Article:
In 1943 as well, when Erwin Bauer and Wilhelm Rüdiger wanted to show Werner Berg's paintings in an exhibition of young German artists in Weimar's Goethe Museum, his participation was prevented by the objections of a «morality» commission that had been especially consulted in Berlin. «They say that this sort of painting would not only disrupt the exhibition, but that it would also give rise to major protests,» wrote Erwin Bauer. In February 1943, Werner Berg nonetheless opened an exhibition of his «Paintings from the Arctic Ocean Front and North Carrelia» at the Klagenfurter Kunstverein. The Albertina bought a drawing and a watercolor, and the Klagenfurter Landesgalerie bought an oil painting.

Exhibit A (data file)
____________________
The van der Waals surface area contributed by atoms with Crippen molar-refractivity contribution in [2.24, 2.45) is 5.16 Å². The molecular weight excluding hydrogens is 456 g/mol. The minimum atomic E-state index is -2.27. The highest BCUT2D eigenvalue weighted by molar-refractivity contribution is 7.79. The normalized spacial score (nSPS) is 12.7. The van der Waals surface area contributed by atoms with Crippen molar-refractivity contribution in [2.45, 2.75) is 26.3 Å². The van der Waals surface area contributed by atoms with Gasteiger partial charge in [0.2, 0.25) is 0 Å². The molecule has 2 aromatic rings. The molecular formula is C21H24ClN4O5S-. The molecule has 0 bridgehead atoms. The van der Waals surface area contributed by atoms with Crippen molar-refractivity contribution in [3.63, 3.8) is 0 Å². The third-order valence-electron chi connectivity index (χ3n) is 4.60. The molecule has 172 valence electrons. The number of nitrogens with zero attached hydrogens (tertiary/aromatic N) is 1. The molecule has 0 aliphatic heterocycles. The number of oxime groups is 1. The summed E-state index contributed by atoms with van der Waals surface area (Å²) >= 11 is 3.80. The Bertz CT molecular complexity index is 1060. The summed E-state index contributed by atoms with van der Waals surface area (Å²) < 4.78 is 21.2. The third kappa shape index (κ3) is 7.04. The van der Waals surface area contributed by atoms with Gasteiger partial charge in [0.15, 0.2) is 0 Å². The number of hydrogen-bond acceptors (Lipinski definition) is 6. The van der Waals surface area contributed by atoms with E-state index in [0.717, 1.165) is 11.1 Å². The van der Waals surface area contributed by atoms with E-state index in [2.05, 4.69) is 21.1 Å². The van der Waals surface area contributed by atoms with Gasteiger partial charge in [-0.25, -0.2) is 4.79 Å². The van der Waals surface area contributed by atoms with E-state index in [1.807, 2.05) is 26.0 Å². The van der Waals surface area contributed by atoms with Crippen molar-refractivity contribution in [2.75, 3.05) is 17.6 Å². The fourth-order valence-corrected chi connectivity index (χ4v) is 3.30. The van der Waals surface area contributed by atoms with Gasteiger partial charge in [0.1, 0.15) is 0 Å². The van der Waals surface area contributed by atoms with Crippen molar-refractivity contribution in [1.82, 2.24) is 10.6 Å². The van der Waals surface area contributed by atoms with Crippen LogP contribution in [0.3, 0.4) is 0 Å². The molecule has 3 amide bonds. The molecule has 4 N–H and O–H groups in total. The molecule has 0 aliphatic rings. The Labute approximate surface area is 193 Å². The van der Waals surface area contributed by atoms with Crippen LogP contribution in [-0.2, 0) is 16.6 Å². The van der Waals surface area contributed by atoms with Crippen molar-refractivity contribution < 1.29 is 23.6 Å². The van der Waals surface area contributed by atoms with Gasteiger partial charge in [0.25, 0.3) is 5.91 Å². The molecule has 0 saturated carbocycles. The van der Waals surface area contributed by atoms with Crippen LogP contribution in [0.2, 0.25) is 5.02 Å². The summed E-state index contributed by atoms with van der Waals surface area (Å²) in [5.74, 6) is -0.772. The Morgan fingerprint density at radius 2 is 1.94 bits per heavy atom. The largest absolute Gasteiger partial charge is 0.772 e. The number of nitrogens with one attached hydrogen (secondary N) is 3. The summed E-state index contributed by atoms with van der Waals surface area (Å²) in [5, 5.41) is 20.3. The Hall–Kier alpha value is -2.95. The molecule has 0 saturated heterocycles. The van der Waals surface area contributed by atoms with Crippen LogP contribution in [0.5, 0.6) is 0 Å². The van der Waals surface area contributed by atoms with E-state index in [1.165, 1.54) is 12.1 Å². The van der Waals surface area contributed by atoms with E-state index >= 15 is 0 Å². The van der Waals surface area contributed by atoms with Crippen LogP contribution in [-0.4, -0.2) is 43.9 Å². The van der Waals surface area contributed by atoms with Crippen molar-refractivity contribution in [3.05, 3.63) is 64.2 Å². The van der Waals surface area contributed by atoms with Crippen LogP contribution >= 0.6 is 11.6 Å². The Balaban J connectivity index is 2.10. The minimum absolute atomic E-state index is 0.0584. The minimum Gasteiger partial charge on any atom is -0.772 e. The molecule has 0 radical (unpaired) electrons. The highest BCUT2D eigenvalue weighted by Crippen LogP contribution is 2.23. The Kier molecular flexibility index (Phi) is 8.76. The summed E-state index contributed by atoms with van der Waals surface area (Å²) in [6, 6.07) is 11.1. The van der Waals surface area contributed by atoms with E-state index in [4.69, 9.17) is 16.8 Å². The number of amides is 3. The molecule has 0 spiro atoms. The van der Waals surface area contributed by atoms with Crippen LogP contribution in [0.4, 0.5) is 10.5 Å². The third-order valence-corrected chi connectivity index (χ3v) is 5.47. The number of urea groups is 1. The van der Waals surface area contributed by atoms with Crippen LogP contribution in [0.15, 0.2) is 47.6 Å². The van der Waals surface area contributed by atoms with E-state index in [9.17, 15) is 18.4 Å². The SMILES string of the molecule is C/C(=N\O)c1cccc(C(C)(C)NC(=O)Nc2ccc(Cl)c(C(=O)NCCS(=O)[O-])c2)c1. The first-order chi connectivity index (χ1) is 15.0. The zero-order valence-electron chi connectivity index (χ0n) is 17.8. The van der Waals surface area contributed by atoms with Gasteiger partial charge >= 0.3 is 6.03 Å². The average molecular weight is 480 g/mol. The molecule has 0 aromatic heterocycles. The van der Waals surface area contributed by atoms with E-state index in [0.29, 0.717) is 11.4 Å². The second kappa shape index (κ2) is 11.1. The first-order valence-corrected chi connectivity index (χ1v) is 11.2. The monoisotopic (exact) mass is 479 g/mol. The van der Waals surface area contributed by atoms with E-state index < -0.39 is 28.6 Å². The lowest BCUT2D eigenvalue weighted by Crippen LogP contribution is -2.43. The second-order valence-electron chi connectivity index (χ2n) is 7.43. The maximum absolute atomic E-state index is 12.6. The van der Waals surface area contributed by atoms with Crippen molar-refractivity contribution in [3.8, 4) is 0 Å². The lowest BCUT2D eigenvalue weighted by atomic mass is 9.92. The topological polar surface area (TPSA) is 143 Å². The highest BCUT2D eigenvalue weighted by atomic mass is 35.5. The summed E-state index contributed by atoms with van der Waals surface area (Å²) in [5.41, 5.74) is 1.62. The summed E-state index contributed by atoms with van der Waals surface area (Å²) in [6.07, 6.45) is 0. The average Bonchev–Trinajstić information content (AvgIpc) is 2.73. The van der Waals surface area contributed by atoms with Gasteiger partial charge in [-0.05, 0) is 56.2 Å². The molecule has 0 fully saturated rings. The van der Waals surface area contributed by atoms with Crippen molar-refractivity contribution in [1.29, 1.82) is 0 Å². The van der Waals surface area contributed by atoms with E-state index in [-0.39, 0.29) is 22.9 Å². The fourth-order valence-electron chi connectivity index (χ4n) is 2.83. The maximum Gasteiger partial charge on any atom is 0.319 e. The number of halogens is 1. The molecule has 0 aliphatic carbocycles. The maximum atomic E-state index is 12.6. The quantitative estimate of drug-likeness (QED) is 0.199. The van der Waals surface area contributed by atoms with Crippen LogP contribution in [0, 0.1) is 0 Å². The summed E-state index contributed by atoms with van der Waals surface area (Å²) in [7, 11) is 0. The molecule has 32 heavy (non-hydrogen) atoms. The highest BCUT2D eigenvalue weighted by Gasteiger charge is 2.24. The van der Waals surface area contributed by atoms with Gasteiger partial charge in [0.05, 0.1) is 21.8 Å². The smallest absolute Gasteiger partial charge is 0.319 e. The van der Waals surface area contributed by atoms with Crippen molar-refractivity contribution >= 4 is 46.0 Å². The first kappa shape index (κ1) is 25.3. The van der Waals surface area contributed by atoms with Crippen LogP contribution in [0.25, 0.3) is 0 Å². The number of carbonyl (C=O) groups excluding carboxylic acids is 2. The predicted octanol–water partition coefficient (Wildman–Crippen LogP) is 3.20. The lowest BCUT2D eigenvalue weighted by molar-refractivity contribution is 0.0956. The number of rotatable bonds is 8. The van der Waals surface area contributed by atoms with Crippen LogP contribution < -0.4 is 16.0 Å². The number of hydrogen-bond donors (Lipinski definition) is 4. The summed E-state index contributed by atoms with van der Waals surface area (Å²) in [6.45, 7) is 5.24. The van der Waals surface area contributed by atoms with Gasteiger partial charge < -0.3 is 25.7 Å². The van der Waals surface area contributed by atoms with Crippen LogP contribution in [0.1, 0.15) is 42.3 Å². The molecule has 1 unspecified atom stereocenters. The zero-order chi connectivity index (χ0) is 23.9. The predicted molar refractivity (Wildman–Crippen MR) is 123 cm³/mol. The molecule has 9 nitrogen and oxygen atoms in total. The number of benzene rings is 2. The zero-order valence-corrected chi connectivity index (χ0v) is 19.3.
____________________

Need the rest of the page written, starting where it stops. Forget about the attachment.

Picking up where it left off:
While Berg was home on leave, Josef Weinheber visited the Rutarhof and portrayed his friend in an intoxicated hour. Weinheber especially valued Werner Berg for the precise remarks he made about his poetry and dedicated his last work, «Here is the Word», to the artist.
A bombardment of Elberfeld destroyed Werner Berg's parents’ house. His sister Clara died in the attack. By coincidence his mother was at the Rutarhof, and from this time on she remained in Carinthia. Through this period Mauki was left alone to manage the farm, which repeatedly was the target of partisan raids. Miraculously, the studio with the artworks remained intact; the partisans would likely have used rolled up paper or canvas for torches.
At the beginning of 1944 the Galerie Welz in Vienna showed Werner Berg's landscapes from Norway and Finland. Commentaries in the press stressed the absence of military subjects and the artist's objective concentration on a cold.